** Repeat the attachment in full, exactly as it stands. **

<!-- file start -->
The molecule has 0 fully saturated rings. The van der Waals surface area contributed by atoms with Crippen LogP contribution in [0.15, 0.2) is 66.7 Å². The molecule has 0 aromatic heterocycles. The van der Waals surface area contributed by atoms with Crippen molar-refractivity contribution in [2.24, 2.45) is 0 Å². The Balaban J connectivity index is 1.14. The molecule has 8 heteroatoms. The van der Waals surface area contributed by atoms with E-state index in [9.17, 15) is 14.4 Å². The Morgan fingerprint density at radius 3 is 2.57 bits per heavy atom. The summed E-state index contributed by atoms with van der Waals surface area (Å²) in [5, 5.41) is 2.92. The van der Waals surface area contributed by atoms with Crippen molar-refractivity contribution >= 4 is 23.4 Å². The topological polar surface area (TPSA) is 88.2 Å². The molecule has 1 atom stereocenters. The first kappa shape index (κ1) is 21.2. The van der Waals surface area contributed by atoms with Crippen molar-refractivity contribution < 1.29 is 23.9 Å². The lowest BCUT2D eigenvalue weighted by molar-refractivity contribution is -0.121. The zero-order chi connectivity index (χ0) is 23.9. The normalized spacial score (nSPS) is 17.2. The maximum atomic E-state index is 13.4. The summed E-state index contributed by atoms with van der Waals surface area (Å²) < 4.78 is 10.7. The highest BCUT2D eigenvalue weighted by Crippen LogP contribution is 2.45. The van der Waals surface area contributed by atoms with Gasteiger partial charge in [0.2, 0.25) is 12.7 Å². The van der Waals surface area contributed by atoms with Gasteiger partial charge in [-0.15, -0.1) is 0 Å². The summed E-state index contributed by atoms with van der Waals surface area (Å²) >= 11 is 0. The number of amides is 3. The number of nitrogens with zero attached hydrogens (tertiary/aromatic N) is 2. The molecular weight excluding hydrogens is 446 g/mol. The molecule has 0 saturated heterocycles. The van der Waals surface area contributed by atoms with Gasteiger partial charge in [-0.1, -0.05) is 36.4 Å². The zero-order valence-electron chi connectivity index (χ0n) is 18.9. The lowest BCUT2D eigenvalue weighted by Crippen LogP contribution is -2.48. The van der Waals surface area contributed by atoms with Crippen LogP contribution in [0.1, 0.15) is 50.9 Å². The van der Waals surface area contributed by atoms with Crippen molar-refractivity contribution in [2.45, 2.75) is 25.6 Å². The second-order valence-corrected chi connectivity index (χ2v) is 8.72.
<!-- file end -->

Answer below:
The molecule has 0 fully saturated rings. The van der Waals surface area contributed by atoms with Crippen LogP contribution in [0.15, 0.2) is 66.7 Å². The molecule has 0 aromatic heterocycles. The van der Waals surface area contributed by atoms with Crippen molar-refractivity contribution in [2.24, 2.45) is 0 Å². The Balaban J connectivity index is 1.14. The molecule has 8 heteroatoms. The van der Waals surface area contributed by atoms with E-state index in [9.17, 15) is 14.4 Å². The Morgan fingerprint density at radius 3 is 2.57 bits per heavy atom. The summed E-state index contributed by atoms with van der Waals surface area (Å²) in [5, 5.41) is 2.92. The van der Waals surface area contributed by atoms with Crippen molar-refractivity contribution >= 4 is 23.4 Å². The topological polar surface area (TPSA) is 88.2 Å². The molecule has 1 atom stereocenters. The first kappa shape index (κ1) is 21.2. The van der Waals surface area contributed by atoms with Crippen molar-refractivity contribution < 1.29 is 23.9 Å². The lowest BCUT2D eigenvalue weighted by molar-refractivity contribution is -0.121. The zero-order chi connectivity index (χ0) is 23.9. The normalized spacial score (nSPS) is 17.2. The maximum atomic E-state index is 13.4. The summed E-state index contributed by atoms with van der Waals surface area (Å²) < 4.78 is 10.7. The highest BCUT2D eigenvalue weighted by Crippen LogP contribution is 2.45. The van der Waals surface area contributed by atoms with Gasteiger partial charge in [0.2, 0.25) is 12.7 Å². The van der Waals surface area contributed by atoms with Gasteiger partial charge in [-0.15, -0.1) is 0 Å². The summed E-state index contributed by atoms with van der Waals surface area (Å²) >= 11 is 0. The number of amides is 3. The number of nitrogens with zero attached hydrogens (tertiary/aromatic N) is 2. The molecular weight excluding hydrogens is 446 g/mol. The molecule has 0 saturated heterocycles. The van der Waals surface area contributed by atoms with Gasteiger partial charge in [-0.1, -0.05) is 36.4 Å². The zero-order valence-electron chi connectivity index (χ0n) is 18.9. The lowest BCUT2D eigenvalue weighted by Crippen LogP contribution is -2.48. The van der Waals surface area contributed by atoms with Crippen LogP contribution in [0.1, 0.15) is 50.9 Å². The van der Waals surface area contributed by atoms with Crippen molar-refractivity contribution in [2.45, 2.75) is 25.6 Å². The second-order valence-corrected chi connectivity index (χ2v) is 8.72.